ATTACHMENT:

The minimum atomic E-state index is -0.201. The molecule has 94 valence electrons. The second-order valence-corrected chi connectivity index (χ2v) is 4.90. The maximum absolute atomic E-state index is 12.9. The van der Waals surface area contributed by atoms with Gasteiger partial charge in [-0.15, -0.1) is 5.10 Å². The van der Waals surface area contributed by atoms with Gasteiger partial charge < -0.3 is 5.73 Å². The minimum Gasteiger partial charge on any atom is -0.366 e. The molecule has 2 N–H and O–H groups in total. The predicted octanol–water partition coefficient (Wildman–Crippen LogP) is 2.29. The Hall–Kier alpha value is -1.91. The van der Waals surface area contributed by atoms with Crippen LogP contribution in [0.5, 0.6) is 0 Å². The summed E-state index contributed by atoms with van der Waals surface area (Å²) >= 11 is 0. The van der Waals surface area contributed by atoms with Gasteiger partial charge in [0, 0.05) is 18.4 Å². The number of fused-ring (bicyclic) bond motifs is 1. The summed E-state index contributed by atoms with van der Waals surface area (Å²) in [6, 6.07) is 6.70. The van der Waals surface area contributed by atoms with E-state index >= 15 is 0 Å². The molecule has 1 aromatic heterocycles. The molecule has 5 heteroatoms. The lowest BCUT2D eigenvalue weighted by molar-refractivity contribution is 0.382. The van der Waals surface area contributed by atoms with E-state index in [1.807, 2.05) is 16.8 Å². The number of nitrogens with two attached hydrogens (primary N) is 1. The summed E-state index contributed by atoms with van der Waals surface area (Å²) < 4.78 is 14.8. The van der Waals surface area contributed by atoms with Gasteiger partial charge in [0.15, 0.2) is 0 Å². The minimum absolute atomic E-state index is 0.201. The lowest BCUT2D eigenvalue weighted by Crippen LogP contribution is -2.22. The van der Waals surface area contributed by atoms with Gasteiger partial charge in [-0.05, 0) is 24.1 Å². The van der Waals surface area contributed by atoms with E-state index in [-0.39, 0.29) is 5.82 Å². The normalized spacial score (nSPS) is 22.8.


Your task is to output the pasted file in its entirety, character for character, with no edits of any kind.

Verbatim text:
The minimum atomic E-state index is -0.201. The molecule has 94 valence electrons. The second-order valence-corrected chi connectivity index (χ2v) is 4.90. The maximum absolute atomic E-state index is 12.9. The van der Waals surface area contributed by atoms with Gasteiger partial charge in [-0.15, -0.1) is 5.10 Å². The van der Waals surface area contributed by atoms with Gasteiger partial charge < -0.3 is 5.73 Å². The minimum Gasteiger partial charge on any atom is -0.366 e. The molecule has 2 N–H and O–H groups in total. The predicted octanol–water partition coefficient (Wildman–Crippen LogP) is 2.29. The Hall–Kier alpha value is -1.91. The van der Waals surface area contributed by atoms with Crippen LogP contribution in [0.5, 0.6) is 0 Å². The summed E-state index contributed by atoms with van der Waals surface area (Å²) >= 11 is 0. The van der Waals surface area contributed by atoms with Gasteiger partial charge in [0, 0.05) is 18.4 Å². The number of fused-ring (bicyclic) bond motifs is 1. The summed E-state index contributed by atoms with van der Waals surface area (Å²) in [6, 6.07) is 6.70. The van der Waals surface area contributed by atoms with E-state index >= 15 is 0 Å². The molecule has 1 aromatic heterocycles. The molecule has 5 heteroatoms. The lowest BCUT2D eigenvalue weighted by molar-refractivity contribution is 0.382. The van der Waals surface area contributed by atoms with E-state index in [1.807, 2.05) is 16.8 Å². The number of nitrogens with two attached hydrogens (primary N) is 1. The summed E-state index contributed by atoms with van der Waals surface area (Å²) < 4.78 is 14.8. The van der Waals surface area contributed by atoms with Gasteiger partial charge in [0.15, 0.2) is 0 Å². The minimum absolute atomic E-state index is 0.201. The lowest BCUT2D eigenvalue weighted by Crippen LogP contribution is -2.22. The van der Waals surface area contributed by atoms with Gasteiger partial charge in [-0.05, 0) is 24.1 Å². The van der Waals surface area contributed by atoms with E-state index in [-0.39, 0.29) is 5.82 Å². The normalized spacial score (nSPS) is 22.8.